The study concluded that a masked person would be infected only if they fly with an infectious co-passenger for 54 hours. The research was however led and funded by Transportation Command, which operates Patriot Express flights that use commercial planes like United’s for members of the military and their families.

Sleep apnea patients at greater risk

People diagnosed with obstructive sleep apnea are at a higher risk if infected by coronavirus, according to a new study by the University of Warwick. Obstructive sleep apnea is a condition characterised by complete or partial blockage of the nasal airways during sleep when the muscles become relaxed. It is commonly diagnosed in people who snore or appear to stop breathing while sleeping.

The researchers say many of the risk factors associated with sleep apnea, such as diabetes, obesity and hypertension, are similar to those associated with Covid-19.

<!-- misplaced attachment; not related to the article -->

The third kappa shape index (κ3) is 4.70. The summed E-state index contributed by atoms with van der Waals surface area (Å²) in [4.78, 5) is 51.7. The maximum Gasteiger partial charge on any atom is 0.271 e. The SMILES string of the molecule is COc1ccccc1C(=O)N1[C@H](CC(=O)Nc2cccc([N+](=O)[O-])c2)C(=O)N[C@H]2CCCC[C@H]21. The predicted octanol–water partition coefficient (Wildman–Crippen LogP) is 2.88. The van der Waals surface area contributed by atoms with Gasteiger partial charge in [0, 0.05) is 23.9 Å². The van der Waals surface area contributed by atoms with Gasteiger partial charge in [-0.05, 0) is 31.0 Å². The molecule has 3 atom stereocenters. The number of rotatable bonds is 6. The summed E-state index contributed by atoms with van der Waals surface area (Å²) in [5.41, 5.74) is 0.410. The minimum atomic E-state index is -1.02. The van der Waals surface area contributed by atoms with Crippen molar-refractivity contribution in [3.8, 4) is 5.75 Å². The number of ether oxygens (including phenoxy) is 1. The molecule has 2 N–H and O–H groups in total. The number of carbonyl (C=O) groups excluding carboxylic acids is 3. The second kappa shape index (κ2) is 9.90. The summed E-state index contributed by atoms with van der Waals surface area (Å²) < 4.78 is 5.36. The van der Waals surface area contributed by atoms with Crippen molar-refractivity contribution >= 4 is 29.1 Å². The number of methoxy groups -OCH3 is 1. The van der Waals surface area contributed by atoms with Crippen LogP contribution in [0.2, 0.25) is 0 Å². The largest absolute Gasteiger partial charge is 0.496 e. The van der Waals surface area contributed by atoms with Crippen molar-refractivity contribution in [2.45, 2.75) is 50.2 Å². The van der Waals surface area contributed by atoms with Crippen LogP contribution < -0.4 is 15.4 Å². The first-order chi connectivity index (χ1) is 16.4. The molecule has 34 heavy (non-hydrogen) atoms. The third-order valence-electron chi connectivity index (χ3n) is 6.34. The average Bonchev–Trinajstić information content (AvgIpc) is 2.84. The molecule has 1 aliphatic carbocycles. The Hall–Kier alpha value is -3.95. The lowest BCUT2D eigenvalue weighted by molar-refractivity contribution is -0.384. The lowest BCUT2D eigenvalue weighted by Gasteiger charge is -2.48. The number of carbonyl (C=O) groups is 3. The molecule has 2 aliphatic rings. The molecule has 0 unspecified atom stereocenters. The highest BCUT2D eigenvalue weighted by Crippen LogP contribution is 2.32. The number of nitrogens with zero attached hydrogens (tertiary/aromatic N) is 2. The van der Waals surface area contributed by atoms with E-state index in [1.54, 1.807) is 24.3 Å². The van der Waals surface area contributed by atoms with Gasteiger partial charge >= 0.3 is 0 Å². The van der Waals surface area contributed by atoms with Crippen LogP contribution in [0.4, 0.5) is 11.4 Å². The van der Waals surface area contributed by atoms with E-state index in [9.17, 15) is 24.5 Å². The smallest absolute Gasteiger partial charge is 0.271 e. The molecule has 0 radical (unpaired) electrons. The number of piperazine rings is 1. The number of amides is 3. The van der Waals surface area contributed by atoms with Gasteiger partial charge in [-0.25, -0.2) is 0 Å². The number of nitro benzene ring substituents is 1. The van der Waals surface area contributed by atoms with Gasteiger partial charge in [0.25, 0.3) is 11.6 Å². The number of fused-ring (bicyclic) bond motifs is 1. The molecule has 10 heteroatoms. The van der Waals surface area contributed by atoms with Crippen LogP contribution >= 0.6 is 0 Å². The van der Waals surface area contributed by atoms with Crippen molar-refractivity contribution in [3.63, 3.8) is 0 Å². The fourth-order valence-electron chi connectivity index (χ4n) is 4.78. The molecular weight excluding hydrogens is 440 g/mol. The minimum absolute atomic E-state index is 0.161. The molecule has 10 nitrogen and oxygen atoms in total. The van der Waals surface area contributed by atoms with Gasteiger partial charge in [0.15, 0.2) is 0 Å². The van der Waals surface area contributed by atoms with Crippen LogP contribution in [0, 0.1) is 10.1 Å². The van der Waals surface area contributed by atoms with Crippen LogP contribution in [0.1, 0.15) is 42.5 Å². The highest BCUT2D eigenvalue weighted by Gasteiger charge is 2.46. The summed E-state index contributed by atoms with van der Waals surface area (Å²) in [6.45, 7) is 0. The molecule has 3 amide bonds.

The report published in Sleep Medicine Reviews says patients who have diabetes, sleep apnea and are also hospitalised for Covid-19 are at 2.8 times greater risk of dying after being in intensive care for seven days.

Blood type O least vulnerable, A and AB at most risk

Two separate studies conducted to find why the virus is lethal for some patients have found that people with blood type A and AB are at more risk of the infection. However, people with blood type O are less likely to contract the virus. Both studies were published in the journal Blood Advances.

The studies were done by Odense University Hospital based on the data from Danish health registry, and the University of British Columbia.

Obesity fuels Covid-19 deaths

Widespread obesity is fuelling Covid-19 deaths, according to research conducted by Public Health England. The Global Burden of Disease study published in The Lancet says obese people are significantly more likely to be admitted to intensive care than those with a healthy Body Mass Index (BMI). 

The study, which provides a comprehensive analysis of 286 different causes of death, 369 diseases and injuries, and 87 risk factors in 204 countries and territories, was funded by the Bill and Melinda Gates Foundation.